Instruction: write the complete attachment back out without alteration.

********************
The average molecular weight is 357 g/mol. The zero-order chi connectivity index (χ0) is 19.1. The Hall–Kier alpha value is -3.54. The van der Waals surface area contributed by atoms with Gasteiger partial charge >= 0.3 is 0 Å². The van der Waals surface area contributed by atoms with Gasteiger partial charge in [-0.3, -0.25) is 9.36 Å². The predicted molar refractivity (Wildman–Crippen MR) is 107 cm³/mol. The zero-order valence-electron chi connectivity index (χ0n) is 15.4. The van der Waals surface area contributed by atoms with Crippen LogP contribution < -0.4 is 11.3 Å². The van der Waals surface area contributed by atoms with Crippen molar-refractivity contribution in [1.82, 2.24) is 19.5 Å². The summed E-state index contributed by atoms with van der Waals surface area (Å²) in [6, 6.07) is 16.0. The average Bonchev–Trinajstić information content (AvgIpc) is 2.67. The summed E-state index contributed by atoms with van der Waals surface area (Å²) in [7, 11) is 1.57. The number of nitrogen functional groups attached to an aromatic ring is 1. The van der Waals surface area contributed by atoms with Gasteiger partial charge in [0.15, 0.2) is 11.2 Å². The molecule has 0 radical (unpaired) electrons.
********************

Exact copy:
The average molecular weight is 357 g/mol. The zero-order chi connectivity index (χ0) is 19.1. The Hall–Kier alpha value is -3.54. The van der Waals surface area contributed by atoms with Gasteiger partial charge >= 0.3 is 0 Å². The van der Waals surface area contributed by atoms with Gasteiger partial charge in [-0.3, -0.25) is 9.36 Å². The predicted molar refractivity (Wildman–Crippen MR) is 107 cm³/mol. The zero-order valence-electron chi connectivity index (χ0n) is 15.4. The van der Waals surface area contributed by atoms with Crippen LogP contribution < -0.4 is 11.3 Å². The van der Waals surface area contributed by atoms with Crippen molar-refractivity contribution in [1.82, 2.24) is 19.5 Å². The summed E-state index contributed by atoms with van der Waals surface area (Å²) in [6, 6.07) is 16.0. The average Bonchev–Trinajstić information content (AvgIpc) is 2.67. The summed E-state index contributed by atoms with van der Waals surface area (Å²) in [7, 11) is 1.57. The number of nitrogen functional groups attached to an aromatic ring is 1. The van der Waals surface area contributed by atoms with Gasteiger partial charge in [0.15, 0.2) is 11.2 Å². The molecule has 0 radical (unpaired) electrons.